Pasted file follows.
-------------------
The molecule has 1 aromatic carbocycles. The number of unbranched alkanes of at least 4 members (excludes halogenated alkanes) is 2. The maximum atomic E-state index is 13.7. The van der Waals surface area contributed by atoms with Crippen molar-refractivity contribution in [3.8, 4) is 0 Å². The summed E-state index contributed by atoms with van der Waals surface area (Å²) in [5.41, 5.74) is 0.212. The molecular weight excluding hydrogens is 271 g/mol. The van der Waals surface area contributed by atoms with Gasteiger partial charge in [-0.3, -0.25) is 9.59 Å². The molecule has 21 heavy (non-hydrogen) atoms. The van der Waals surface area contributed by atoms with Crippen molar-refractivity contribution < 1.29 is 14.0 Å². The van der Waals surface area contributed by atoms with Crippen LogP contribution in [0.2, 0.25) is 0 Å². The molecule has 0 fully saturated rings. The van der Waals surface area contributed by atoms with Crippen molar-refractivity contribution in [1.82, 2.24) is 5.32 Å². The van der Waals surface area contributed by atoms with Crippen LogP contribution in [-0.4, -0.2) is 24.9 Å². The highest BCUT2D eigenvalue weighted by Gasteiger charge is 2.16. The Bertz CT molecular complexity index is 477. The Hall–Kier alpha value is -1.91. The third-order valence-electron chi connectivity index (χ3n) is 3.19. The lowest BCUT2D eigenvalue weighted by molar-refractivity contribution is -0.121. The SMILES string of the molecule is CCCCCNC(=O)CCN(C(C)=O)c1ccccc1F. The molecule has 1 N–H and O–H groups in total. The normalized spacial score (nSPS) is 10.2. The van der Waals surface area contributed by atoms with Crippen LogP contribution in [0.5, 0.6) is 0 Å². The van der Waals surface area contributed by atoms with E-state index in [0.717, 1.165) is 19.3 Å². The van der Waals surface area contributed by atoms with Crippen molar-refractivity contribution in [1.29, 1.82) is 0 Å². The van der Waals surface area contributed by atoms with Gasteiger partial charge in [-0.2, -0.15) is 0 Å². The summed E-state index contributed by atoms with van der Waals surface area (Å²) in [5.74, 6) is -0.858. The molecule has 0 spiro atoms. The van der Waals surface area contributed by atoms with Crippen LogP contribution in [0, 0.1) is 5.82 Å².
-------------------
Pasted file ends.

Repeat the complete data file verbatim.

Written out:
The molecule has 1 aromatic carbocycles. The number of unbranched alkanes of at least 4 members (excludes halogenated alkanes) is 2. The maximum atomic E-state index is 13.7. The van der Waals surface area contributed by atoms with Crippen molar-refractivity contribution in [3.8, 4) is 0 Å². The summed E-state index contributed by atoms with van der Waals surface area (Å²) in [5.41, 5.74) is 0.212. The molecular weight excluding hydrogens is 271 g/mol. The van der Waals surface area contributed by atoms with Gasteiger partial charge in [-0.3, -0.25) is 9.59 Å². The molecule has 21 heavy (non-hydrogen) atoms. The van der Waals surface area contributed by atoms with Crippen molar-refractivity contribution < 1.29 is 14.0 Å². The van der Waals surface area contributed by atoms with Crippen LogP contribution in [0.2, 0.25) is 0 Å². The molecule has 0 fully saturated rings. The van der Waals surface area contributed by atoms with Crippen molar-refractivity contribution in [1.82, 2.24) is 5.32 Å². The van der Waals surface area contributed by atoms with Crippen LogP contribution in [-0.4, -0.2) is 24.9 Å². The highest BCUT2D eigenvalue weighted by Gasteiger charge is 2.16. The Bertz CT molecular complexity index is 477. The Hall–Kier alpha value is -1.91. The third-order valence-electron chi connectivity index (χ3n) is 3.19. The lowest BCUT2D eigenvalue weighted by molar-refractivity contribution is -0.121. The SMILES string of the molecule is CCCCCNC(=O)CCN(C(C)=O)c1ccccc1F. The molecule has 1 N–H and O–H groups in total. The normalized spacial score (nSPS) is 10.2. The van der Waals surface area contributed by atoms with Crippen LogP contribution in [0.5, 0.6) is 0 Å². The van der Waals surface area contributed by atoms with E-state index in [0.717, 1.165) is 19.3 Å². The van der Waals surface area contributed by atoms with Crippen molar-refractivity contribution in [1.29, 1.82) is 0 Å². The van der Waals surface area contributed by atoms with Gasteiger partial charge in [-0.2, -0.15) is 0 Å². The summed E-state index contributed by atoms with van der Waals surface area (Å²) in [5.74, 6) is -0.858. The molecule has 0 spiro atoms. The van der Waals surface area contributed by atoms with Crippen LogP contribution in [0, 0.1) is 5.82 Å².